JGC wrote:If you've noticed some shortcomings in my stats, it's possibly because I'm often pulling them out of memory and not staring blankly at a play-by-play or a stat sheet. I might be off by a few percentages.
Can you argue like an adult? Why must I be "staring BLANKLY" at a PBP sheet? Is there something insipid or robotic about my analysis? When you offer empirical analysis, be right. Take a few seconds to figure out whether what you remember is what really happened. I do that. That's why I reproduced the PBP information (after watching or listening on radio to games).
But I won't pull them out of memory unless I'm quite certain it's close. Your conclusions I often find short-sighted though, FWIW, since I find I don't always agree with them.
Empirical claims aren't evaluated by whether or not you agree with them. They're evaluated by looking at the consistency of the argument and the scientific method. You admit that the key test you're using to figure out whether my analysis is short-sighted is whether you agree. I don't view things that way. I disagree with people all the time. I don't suppose that just because we disagree there's a problem with their analysis. The problem could be my own.
It's possible that that is either due to an over reliance on stats (even though I do like stats myself) or just ... denial about what the real problems may be. For instance, I do not think practice is a "good excuse" for our poor play.
It sounds like you're saying the following: TR says X. JGC disagrees with X. So, TR is wrong. TR's mistake might be because of over reliance on stats or denial. That's not a charitable argument, so I'll just suppose that that's not what you're saying. Unfortunately, I don't know what you're saying. You're making empirical claims. Marshal some evidence that isn't simply anecdotal.
I remember hack a dwight around the 3 minute mark when we had a 4 point lead. How do you lose 7 points in 4 mins in the final quarter of a game? Probably a combination of poor offensive execution and poor defense. I also, for the record, recall us being up by 2 pts after D12 hit his final hack a dwight FTs at the 2 min mark. Am I wrong on this? So to say the lead was gone, is, short-sighted or just, an oversight (unless I'm wrong on this).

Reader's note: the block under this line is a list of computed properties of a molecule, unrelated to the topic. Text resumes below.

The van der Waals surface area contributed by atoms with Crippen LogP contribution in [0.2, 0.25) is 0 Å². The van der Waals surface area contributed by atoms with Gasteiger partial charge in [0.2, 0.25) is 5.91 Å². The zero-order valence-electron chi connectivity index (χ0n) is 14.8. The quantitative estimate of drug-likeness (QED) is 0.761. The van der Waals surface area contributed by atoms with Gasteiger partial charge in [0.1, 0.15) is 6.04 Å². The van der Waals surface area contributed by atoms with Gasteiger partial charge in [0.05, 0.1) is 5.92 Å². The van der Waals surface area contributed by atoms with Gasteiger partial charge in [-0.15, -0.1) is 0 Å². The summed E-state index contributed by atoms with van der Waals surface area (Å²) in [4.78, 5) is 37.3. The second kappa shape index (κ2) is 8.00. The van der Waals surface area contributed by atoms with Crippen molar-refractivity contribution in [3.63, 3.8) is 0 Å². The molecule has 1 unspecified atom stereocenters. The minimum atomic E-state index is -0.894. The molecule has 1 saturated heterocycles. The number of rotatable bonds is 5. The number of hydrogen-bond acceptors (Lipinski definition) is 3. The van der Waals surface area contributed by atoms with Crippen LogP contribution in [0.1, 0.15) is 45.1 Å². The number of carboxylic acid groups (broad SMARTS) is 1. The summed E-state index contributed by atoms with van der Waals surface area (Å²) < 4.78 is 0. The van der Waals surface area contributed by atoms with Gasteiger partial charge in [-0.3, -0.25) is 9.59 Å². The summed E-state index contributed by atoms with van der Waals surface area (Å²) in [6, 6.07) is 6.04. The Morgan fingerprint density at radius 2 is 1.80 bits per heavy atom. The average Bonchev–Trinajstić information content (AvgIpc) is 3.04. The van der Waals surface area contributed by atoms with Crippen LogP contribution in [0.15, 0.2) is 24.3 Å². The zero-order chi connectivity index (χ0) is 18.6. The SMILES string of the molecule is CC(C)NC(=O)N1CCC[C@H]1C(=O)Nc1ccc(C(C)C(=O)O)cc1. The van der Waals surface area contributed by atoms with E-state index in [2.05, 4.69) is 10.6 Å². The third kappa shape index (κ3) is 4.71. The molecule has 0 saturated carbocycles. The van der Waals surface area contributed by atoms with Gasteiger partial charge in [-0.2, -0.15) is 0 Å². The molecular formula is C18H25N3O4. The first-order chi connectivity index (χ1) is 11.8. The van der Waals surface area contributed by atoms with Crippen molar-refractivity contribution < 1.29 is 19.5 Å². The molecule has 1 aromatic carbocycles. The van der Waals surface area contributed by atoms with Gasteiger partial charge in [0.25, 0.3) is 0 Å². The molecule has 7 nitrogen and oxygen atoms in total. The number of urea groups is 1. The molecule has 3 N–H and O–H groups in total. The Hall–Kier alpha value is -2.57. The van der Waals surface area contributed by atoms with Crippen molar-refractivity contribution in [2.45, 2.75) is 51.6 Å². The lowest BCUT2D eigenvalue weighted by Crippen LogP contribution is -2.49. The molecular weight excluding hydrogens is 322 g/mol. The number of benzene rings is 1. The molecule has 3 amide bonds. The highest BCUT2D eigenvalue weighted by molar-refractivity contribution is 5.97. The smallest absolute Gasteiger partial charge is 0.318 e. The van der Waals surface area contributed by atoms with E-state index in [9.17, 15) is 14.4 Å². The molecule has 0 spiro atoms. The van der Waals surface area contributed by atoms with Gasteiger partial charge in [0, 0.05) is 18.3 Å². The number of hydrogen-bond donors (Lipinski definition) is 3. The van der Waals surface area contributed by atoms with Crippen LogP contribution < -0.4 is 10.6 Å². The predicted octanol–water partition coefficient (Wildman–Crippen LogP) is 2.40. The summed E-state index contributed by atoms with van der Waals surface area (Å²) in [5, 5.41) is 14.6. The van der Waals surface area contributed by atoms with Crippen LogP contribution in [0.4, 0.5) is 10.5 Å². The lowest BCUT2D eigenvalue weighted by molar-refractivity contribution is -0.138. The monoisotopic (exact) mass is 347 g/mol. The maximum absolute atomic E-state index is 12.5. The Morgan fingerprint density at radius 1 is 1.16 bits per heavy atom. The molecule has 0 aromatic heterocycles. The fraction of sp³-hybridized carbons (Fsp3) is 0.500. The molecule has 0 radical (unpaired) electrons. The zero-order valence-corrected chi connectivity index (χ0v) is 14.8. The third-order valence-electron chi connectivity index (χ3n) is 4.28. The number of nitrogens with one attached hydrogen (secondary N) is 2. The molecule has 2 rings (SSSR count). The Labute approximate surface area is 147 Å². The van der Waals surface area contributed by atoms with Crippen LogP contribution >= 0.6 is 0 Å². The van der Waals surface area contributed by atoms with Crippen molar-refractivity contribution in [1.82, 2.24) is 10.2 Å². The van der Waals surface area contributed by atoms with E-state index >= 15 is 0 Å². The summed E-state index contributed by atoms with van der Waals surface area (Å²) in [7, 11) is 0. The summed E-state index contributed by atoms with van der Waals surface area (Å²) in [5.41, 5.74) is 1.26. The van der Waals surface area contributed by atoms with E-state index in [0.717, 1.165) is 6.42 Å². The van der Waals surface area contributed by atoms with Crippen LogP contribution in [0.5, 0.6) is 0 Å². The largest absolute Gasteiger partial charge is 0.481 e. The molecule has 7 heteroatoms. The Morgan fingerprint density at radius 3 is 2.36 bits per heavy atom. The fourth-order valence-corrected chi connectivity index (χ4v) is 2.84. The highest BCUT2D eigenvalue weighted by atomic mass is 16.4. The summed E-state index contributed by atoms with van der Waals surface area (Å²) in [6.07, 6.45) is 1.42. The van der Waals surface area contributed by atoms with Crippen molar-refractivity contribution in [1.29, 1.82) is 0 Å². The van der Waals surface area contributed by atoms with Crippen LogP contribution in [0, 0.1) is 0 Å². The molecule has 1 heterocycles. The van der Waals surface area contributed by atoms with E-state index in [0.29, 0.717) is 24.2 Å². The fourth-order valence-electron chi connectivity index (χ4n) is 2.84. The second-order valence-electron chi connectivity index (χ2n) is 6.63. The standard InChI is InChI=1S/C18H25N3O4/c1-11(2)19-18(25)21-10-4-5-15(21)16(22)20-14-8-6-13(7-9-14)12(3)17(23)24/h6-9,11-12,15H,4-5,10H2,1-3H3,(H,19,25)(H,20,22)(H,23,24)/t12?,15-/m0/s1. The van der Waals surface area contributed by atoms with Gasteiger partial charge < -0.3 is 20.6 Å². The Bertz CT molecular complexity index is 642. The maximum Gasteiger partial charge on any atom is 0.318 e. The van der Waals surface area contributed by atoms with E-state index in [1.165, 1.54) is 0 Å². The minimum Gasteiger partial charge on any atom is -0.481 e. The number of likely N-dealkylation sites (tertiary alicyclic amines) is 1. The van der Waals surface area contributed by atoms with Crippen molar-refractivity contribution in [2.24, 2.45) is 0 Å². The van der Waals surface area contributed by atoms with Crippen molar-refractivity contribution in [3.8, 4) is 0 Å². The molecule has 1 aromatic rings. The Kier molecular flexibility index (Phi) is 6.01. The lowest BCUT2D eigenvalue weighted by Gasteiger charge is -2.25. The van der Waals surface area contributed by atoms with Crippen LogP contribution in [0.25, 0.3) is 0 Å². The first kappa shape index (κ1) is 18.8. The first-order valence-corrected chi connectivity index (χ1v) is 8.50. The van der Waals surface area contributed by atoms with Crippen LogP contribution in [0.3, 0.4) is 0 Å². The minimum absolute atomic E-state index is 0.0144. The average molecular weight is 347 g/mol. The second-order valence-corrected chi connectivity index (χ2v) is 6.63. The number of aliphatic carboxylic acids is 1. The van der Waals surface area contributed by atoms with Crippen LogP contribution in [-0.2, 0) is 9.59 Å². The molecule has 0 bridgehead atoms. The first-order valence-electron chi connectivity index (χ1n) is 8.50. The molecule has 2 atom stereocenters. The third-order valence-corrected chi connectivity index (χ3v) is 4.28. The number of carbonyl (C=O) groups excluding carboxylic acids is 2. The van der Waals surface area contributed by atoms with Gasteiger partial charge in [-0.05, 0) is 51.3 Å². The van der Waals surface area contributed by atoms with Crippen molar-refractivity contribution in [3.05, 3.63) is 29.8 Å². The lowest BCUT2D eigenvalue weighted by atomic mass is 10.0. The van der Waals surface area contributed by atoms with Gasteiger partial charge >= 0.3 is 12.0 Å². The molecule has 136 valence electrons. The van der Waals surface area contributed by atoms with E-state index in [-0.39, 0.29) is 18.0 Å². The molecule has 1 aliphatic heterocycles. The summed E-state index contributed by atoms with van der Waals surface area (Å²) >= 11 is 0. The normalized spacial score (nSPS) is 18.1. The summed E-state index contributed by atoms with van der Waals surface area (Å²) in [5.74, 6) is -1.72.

Why doesn't the next possession count? The point is to trade possessions and get more from yours (Rockets) than the Lakers did from theirs. The very next possession the Rockets hit a shot to tie the game. It's not short-sighted. It's not an oversight. It's simply true. It was, moreover, tied three times DURING the FT-a-thon. In other words, the four-point lead evaporated in the time between 3:18 and 1:38, 100 seconds.
I'm sorry but in a game where we led by 8 after 1 quarter, 13 after 2 quarters and came in to the 4th quarter leading by 10 against what should be an inferior team, that should be enough to put the game away hack a dwight or not.
I agree with you on that point. Our bench surrendered part of the lead: 11 to 7. Our starters let it slip from 7 to 4. Then Hack-a-Dwight let it disappear altogether. Still, despite all that, we had to hit one of three shots(or perhaps two; Jamison's might have come after the buzzer) to win or send it to OT. We failed.
If Dwight can shoot 63% from the FT stripe in hack a dwight situations, then we should still be winning games. Don't you think?
I don't know why you've chosen 63%; so let me say that he didn't shoot 63; he shot 50% (5-10). Now, IF he shoots 63%, would that be enough? I don't know. Think of this argument I've seen on the board:
1. If player X consumes a bunch of possessions, that makes everyone else's O slough off and their D suffer because (presumably) they feel out of the flow.
2. When Hack-a-Dwight occurs, a player consumes nearly every possession.
3. Thus, in Hack-a-Dwight, everyone else's O and D suffer.
So, I don't know whether Howard's shooting 63% is good enough. It's an empirical claim, and we'd have to look at the data in order to evaluate it. Now, if you just mean something like "They're professionals! They have to play through that!" I suppose I agree in some sense. But, as I've told you in previous exchanges, this isn't a video game. These are real human beings and they react in ways that you cannot always predict. The best thing to do is look at their actual performance, see how they react, and come up with a strategy to address the reality, not some armchair thought you have.